orchestras. By this time we had started to advertise the event fairly heavily with letters and visits to all schools in the area, press advertising, radio interviews, leaflet drops, poster and banner advertising. The weekend was absolutely packed full of entertainment and the phone was red hot with exhibitors signing up craft and side stalls. The only snag was the rain, and boy didn’t it rain, every single day for six weeks, then it stopped raining and turned to drizzle instead. Eighteen hours before the gates were due to open the stage crew arrived and a magnificent stage grew, phoenix like from the damp playing fields and the lighting crew set to work in the rigging. 20 portable toilets arrived, 50 trestle tables with 55 crash barriers. Flags, bunting and balloons were prepared and displays were… well… displayed. Then my mobile rand. “Hello Roger, It Gilmore Smith here, the man with your simulator for the weekend. I’m not coming because I’ve got to wash my hair, or it’s raining, or I have had a better offer” or whatever excuse it was because I was so angry with him I wasn’t really listening. All I can say is the air turned blue. Meanwhile the stage crew were putting the final touches to their creation and by midnight the stage was set, quite literally, for the unknown element the next day would bring. By Saturday morning the drizzle had subsided but my nerves were given another test. “You know that funfair I have been promising you for the past six month” said Mr Rose, the fairground man. “Well its just me with three little kiddies rides!”, “You know all those classic cars we said we would bring, well we don’t want to get them wet,” said numerous classic car guys. Actually they didn’t, in fact they didn’t say anything they just didn’t turn up. And so the day wore on. Clearly we had overestimated the numbers of visitors but to be honest we had no choice because the licensing authority insisted that we catered for every eventuality, we even had 24 hour security guards.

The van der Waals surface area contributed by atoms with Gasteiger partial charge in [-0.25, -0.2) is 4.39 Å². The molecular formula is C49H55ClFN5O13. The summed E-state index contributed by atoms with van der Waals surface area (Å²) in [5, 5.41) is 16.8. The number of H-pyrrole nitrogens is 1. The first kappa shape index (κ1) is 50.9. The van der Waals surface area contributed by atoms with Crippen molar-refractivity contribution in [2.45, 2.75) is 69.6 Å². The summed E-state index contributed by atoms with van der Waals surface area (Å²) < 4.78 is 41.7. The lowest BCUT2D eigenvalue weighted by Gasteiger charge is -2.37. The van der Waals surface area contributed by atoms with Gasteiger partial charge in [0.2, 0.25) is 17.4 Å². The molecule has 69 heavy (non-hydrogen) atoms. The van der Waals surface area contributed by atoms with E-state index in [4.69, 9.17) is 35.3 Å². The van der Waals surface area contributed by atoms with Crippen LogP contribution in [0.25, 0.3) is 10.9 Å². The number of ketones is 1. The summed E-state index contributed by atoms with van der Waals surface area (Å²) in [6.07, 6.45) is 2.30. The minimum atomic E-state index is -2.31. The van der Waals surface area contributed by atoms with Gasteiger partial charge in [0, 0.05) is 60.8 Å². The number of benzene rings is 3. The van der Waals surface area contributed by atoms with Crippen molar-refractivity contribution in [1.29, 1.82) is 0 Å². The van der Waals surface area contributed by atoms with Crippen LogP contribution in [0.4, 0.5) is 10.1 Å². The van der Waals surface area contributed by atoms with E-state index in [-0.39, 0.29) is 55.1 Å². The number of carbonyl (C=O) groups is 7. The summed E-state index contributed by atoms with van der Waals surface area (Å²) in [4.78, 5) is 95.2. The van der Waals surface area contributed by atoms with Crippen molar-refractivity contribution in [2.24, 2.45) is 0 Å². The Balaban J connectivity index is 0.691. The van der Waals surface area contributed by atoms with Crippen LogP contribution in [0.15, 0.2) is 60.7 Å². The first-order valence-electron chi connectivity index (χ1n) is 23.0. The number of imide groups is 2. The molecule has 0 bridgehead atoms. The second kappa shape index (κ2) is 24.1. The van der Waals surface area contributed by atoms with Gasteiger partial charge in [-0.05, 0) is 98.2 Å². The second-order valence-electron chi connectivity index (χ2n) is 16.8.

Those who did come all seemed to have fun, even the Lord Mayor, and without exception everyone who performed on stage was superb. The Calthorpe Crew, a school for children with disabilities, danced for us, Shirley Pipe Band marched, The Dhol Blasters drummed, various folk groups played their socks off and we even had an appearance from Elvis himself. After a short break in the late afternoon the Birmingham Schools’ Brass and Wind Orchestras took to the stage and gave a superb proms performance, sponsored by FGF Organisation and Richard Cobb, to an audience of flag waving picnickers. The evening was definitely a great success. Sunday morning saw around 200 runners line up for the 5km run, sponsored by Resolution plc. Police bike riders helped marshal what proved to be quite a gruelling course, cunningly devised by Moseley School PE teacher Keith Scott. The first runner returned to great cheers in a time of 22 minutes 19 seconds. Sunday afternoon saw former pupil Carl Chinn broadcast his live BBC WM radio show from the event with interviews from many Moseleians including David Slimm, who had travelled back from America after 50 years to be with us. As the afternoon drifted on various Moseleians including, Sarah Lee and yours truly, threw themselves off the bungee crane while others became memorised by the return to the stage of Paul ‘Elvis’ Martin. As I write this article now and reflecting on the weekend I can see that we were very ambitious in taking on such a challenge, but I make no apologies for that. Many aspects were a great success, mainly the ‘home grown’ ones such as the cream teas, face painting, school tours, displays, Moseleians members room and the 5km run and while we build on these we can learn lessons from the whole experience. Certainly I have learnt never to go out again with Keith Townsend for an evening meal.